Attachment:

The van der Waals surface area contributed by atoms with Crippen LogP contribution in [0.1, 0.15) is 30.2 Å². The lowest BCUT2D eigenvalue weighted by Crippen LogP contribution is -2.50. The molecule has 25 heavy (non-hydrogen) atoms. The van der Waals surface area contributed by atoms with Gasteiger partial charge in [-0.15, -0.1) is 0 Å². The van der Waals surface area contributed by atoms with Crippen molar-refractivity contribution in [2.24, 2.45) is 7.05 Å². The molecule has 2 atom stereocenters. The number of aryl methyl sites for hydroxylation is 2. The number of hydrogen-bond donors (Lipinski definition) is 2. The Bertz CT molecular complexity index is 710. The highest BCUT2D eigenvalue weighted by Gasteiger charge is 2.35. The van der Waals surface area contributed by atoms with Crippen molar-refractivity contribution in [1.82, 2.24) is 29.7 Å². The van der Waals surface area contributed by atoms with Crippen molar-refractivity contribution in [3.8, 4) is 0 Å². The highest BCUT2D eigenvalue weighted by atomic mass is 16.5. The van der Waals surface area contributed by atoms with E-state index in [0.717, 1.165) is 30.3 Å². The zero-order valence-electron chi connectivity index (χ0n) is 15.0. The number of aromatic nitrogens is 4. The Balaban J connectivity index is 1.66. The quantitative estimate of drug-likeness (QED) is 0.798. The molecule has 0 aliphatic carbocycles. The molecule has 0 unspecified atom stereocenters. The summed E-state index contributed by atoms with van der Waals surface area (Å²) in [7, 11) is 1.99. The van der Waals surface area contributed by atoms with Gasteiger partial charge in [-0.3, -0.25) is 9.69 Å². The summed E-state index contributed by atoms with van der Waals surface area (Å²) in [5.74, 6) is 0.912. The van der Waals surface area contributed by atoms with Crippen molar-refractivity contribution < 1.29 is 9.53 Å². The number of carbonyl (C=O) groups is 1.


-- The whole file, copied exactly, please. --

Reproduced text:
The van der Waals surface area contributed by atoms with Crippen LogP contribution in [0.1, 0.15) is 30.2 Å². The lowest BCUT2D eigenvalue weighted by Crippen LogP contribution is -2.50. The molecule has 25 heavy (non-hydrogen) atoms. The van der Waals surface area contributed by atoms with Gasteiger partial charge in [-0.15, -0.1) is 0 Å². The van der Waals surface area contributed by atoms with Crippen molar-refractivity contribution in [2.24, 2.45) is 7.05 Å². The molecule has 2 atom stereocenters. The number of aryl methyl sites for hydroxylation is 2. The number of hydrogen-bond donors (Lipinski definition) is 2. The Bertz CT molecular complexity index is 710. The highest BCUT2D eigenvalue weighted by Gasteiger charge is 2.35. The van der Waals surface area contributed by atoms with Crippen molar-refractivity contribution in [1.82, 2.24) is 29.7 Å². The van der Waals surface area contributed by atoms with Crippen molar-refractivity contribution in [3.8, 4) is 0 Å². The highest BCUT2D eigenvalue weighted by atomic mass is 16.5. The van der Waals surface area contributed by atoms with E-state index in [0.717, 1.165) is 30.3 Å². The zero-order valence-electron chi connectivity index (χ0n) is 15.0. The number of aromatic nitrogens is 4. The Balaban J connectivity index is 1.66. The quantitative estimate of drug-likeness (QED) is 0.798. The molecule has 0 aliphatic carbocycles. The molecule has 0 unspecified atom stereocenters. The summed E-state index contributed by atoms with van der Waals surface area (Å²) in [7, 11) is 1.99. The van der Waals surface area contributed by atoms with Gasteiger partial charge in [-0.3, -0.25) is 9.69 Å². The summed E-state index contributed by atoms with van der Waals surface area (Å²) in [5.74, 6) is 0.912. The van der Waals surface area contributed by atoms with Crippen molar-refractivity contribution < 1.29 is 9.53 Å². The number of carbonyl (C=O) groups is 1.